EARWIGGING • by Derek McMillan

I was sitting in the canteen minding my own business. I had a coffee and a crossword. I swear I wasn’t earwigging, it was just that what she said was arresting.

There were two women who were clearly pregnant — I estimated they were about six months into their pregnancy, give or take. One was ash-blonde and the other was what my mother would have called a suicide blonde — dyed by her own hand.

They were the only other customers in the canteen. The ash-blonde looked really worried.

“I think they are going to kill me,” she said.

Her companion considered this with commendable calm. On the other hand, I suppose it was not her they were going to kill, but her next remark did seem a little callous.

“Well, you could at least look on the bright side. I’m sure they’ll make a really good job of it. They might have a fire, perhaps. For instance, you might be drunk and leave a cigarette in an ashtray, then it falls on the settee that you’re passed out on and you go up in smoke. Spectacular!

“They might do something like that. Or of course, more than likely your ex Nigel might find out you’ve been sleeping with Carl and cut you up with a knife. He has a vicious streak to him, that Nigel. I’ve always said it.”

“But that’s not what I want!” she complained.

“Well, you did get preggers, darling. It was your own fault, you know.”

“Well, you can talk!” She looked very pointedly at her companion’s bulge.

“Surely you realise this is a prosthetic fake pregnancy bump?” She hit it with her fist. “It was after I had that affair with Sam while I was two-timing Alex. So of course neither Sam nor Alex knows whose baby it is. In fact, neither do I, of course. I expect to find out this afternoon.”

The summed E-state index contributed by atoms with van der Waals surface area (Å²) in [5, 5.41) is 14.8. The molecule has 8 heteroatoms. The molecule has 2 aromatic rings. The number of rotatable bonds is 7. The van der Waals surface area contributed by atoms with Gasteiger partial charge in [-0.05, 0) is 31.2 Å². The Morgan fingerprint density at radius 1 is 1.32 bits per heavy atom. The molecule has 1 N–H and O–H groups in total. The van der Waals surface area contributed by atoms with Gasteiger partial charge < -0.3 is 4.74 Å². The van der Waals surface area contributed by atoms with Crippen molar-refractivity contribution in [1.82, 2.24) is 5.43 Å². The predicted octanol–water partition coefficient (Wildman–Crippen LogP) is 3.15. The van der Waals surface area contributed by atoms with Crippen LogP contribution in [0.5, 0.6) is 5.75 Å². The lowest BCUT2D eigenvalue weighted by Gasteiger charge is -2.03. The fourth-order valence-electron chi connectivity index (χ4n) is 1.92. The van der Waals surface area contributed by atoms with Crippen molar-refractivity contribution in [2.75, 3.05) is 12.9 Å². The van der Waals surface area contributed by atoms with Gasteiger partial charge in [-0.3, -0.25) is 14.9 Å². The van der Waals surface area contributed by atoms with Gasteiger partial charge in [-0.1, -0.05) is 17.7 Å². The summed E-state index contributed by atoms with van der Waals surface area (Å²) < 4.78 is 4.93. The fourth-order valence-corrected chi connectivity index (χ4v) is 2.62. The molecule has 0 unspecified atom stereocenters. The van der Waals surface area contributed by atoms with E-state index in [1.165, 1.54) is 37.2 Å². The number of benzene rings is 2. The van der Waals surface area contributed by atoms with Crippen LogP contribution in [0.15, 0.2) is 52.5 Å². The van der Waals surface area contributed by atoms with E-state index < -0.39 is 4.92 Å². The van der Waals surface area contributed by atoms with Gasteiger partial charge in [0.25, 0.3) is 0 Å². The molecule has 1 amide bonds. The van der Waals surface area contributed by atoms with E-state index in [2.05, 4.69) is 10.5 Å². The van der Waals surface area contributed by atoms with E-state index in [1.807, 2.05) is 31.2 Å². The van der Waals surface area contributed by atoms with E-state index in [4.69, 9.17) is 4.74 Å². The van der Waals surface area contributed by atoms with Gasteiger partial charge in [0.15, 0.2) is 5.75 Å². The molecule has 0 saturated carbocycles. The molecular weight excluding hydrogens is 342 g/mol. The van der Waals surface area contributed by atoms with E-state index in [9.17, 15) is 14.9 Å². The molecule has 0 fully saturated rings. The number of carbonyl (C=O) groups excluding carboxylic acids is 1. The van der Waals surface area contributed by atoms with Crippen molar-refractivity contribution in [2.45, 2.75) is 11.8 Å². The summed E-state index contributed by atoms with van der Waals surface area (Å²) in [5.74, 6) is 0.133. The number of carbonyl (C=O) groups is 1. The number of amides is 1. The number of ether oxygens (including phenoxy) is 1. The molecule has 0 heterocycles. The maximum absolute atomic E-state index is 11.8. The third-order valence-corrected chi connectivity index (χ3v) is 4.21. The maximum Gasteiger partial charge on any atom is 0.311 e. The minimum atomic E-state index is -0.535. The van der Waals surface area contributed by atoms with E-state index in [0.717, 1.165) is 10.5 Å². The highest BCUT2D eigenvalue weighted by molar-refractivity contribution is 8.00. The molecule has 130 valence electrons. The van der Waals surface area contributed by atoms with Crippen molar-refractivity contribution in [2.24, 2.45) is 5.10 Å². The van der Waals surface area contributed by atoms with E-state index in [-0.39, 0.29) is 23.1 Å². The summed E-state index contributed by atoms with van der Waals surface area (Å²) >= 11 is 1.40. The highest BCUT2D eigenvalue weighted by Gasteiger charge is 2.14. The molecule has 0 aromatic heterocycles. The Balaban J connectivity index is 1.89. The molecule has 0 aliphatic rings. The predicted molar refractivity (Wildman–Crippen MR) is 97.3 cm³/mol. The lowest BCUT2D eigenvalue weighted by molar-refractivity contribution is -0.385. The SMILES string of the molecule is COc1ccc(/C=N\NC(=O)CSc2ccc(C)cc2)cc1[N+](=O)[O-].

“Well, do you prefer Sam to Alex? I mean, Sam is an alcoholic who gave you a black eye and Alex is two-timing you with Maureen — or didn’t you know?”

“I expect to find out next week, now I come to think about it. Sam is just boring. I find alcoholics have very little about them. Alex on the other hand is a bit of a lad, and with his eye for the ladies there are all sorts of possibilities. I think Alex is my best bet. Still, it’s not up to me who I go to bed with, is it?” she said wistfully.

This extraordinary conversation was cut short when a man in a suit with a flamboyant purple scarf came into, or perhaps I should say he made an entrance into, the cafeteria.

“Molly, darling. You are looking well. Now I know you talked to me about Alex but I’m afraid you’re going to go to Sam. He’s due to rape Charlene in a couple of weeks’ time so things should get quite interesting for you.

“As for you, Cynthia, did you think we were going to kill you off?” He laughed gaily. “Well, we did definitely think about it but we decided that you can just go off to stay with your aunt — the one that nobody ever sees — in Cornwall. So when you’re ready to come back, when you’re rid of your bump, you can take up where you left off. That is good news, isn’t it?

“Anyway, damn this place, let’s go and get a drink somewhere. You can pay since I’ve been so nice to you. These damned script conferences are the devil.”

I sat and finished my crossword. That was a very useful bit of earwigging, I thought. I reckoned to leak a few paragraphs to Soap Weekly on the basis of that information. Molly is a very minor character but it would have been quite a thing if they had bumped off Cynthia. I thought that titbit and the fact she was pregnant in real life should keep me in beer and cigarettes for a bit.

How was I to know that Soap Weekly had been taken over by the TV company? I found out as soon as I sent the story in. Bang went my job in security. Still, at least they weren’t going to kill me off.

Derek McMillan lives in Durrington with his wife, Angela, who is also his editor. His book, The Miranda Revolution, is available from all good bookshops or from your library.

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